Nov 19, 2014
    Hampshire, UK
    OK, then its more tricky. Have a look at this...
    Lesson #3: Rhythm bowing patterns for jigs and reels

    Also this might help, which blows the strict alternating out of the water...


    Edit. Actually, listening to this video again the more it sounds like two semi-quavers and a quaver (scottish style), not a real triplet... the last of the three sounds long to me.
     
    Last edited: Dec 3, 2019
  15. bench

    bench

    Dec 28, 2007
    Germany
    i know. JimmyM demonstrated that alternating vs. downstrokes only does sound different, although he himself was convinced it doesn´t. I would only advice people to try the Down-UP-UP thing because it produces very lively basslines and fills BECAUSE you have a kind of D-u-u gallop with an emphasis on the downbeat going that´s actually harder to do when alternating.
     
    Lobster11 and SteveCS like this.
  16. mambo4

    mambo4

    Jun 9, 2006
    Dallas
    funny I googled the exact same video :)

    "Strict" in my OP is more about the picking direction than triplet note duration.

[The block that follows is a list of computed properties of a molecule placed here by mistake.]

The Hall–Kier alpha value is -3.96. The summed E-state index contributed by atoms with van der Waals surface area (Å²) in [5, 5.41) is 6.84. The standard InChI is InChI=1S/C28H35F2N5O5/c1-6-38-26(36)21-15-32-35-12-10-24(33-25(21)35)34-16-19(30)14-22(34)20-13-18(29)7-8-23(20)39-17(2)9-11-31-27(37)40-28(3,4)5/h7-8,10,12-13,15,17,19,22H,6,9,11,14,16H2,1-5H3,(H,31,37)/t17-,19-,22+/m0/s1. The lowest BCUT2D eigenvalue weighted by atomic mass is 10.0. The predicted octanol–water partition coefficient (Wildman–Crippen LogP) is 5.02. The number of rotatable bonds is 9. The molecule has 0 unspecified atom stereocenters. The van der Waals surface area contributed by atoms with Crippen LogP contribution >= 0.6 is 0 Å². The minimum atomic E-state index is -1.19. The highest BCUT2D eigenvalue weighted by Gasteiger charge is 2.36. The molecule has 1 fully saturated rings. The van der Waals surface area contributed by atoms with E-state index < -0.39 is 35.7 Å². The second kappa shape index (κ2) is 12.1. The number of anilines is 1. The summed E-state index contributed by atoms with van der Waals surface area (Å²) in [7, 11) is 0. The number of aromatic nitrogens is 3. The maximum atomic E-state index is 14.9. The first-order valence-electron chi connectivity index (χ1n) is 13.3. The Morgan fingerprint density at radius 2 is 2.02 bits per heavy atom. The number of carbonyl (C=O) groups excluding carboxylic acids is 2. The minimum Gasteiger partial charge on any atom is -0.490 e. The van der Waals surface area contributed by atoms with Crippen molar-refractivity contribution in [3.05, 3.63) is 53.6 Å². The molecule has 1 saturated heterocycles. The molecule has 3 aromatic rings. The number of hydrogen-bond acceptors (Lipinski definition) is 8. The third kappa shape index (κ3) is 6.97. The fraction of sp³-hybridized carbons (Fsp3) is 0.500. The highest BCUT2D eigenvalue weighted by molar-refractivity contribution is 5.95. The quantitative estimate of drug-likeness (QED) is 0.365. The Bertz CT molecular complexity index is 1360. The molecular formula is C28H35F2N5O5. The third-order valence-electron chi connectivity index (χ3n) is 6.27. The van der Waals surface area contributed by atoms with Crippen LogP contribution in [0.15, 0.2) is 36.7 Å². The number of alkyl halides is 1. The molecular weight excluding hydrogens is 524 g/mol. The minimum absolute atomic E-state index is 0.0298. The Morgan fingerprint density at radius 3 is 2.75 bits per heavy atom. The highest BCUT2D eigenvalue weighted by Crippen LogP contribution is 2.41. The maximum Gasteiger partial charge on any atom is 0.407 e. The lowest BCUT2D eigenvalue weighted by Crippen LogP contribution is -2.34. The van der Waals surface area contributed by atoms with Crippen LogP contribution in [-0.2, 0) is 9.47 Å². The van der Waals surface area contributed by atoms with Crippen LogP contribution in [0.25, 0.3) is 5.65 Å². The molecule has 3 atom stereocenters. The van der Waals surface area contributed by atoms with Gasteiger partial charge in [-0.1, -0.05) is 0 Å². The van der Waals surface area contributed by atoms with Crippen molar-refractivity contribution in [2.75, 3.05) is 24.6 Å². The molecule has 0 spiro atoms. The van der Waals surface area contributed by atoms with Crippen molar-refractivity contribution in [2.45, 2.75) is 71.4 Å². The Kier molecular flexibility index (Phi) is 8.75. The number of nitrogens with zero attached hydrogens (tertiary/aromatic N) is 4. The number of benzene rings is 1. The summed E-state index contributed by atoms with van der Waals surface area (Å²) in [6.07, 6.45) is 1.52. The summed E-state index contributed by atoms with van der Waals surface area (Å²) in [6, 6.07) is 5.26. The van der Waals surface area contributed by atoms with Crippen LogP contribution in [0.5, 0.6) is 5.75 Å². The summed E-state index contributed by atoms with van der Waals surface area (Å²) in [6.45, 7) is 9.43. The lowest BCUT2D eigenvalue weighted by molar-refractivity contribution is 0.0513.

Today I learned that French Canadian syncopation is a thing
     
    Last edited: Dec 3, 2019
    SteveCS likes this.
  17. SteveCS

    SteveCS

    Nov 19, 2014
    Hampshire, UK
    That makes two of us!
     
  18. Lobster11

    Lobster11 Supporting Member Supporting Member

    Apr 22, 2006
    Williamsburg, VA
    Right, right.... He recorded something twice and challenged everyone to try to tell the difference (and was shocked when everyone could). I can't remember, though: Was that specifically about triplets, or was it some other kind of odd-number-of-notes thing?

    Anyway, for me the picking pattern is always about what feels right. The thing I most like about playing with a pick isn't so much the tone as it is the physical motion, which really helps me lock into certain kinds of grooves. Sometimes the motion that feels right is downstrokes-on-downbeats and sometimes it is strict alternation (and of course oftentimes these are the same).
     
    Matthew_84 likes this.
  19. I suggest listening to some recordings of fiddler's playing the Irish tunes you're working on.
    Listen for bowing ties and where they play their up and down-bows. Generally, the down-bows are arranged for ease of playing and emphasis of high points in the music, much like down-strokes when playing with a pick.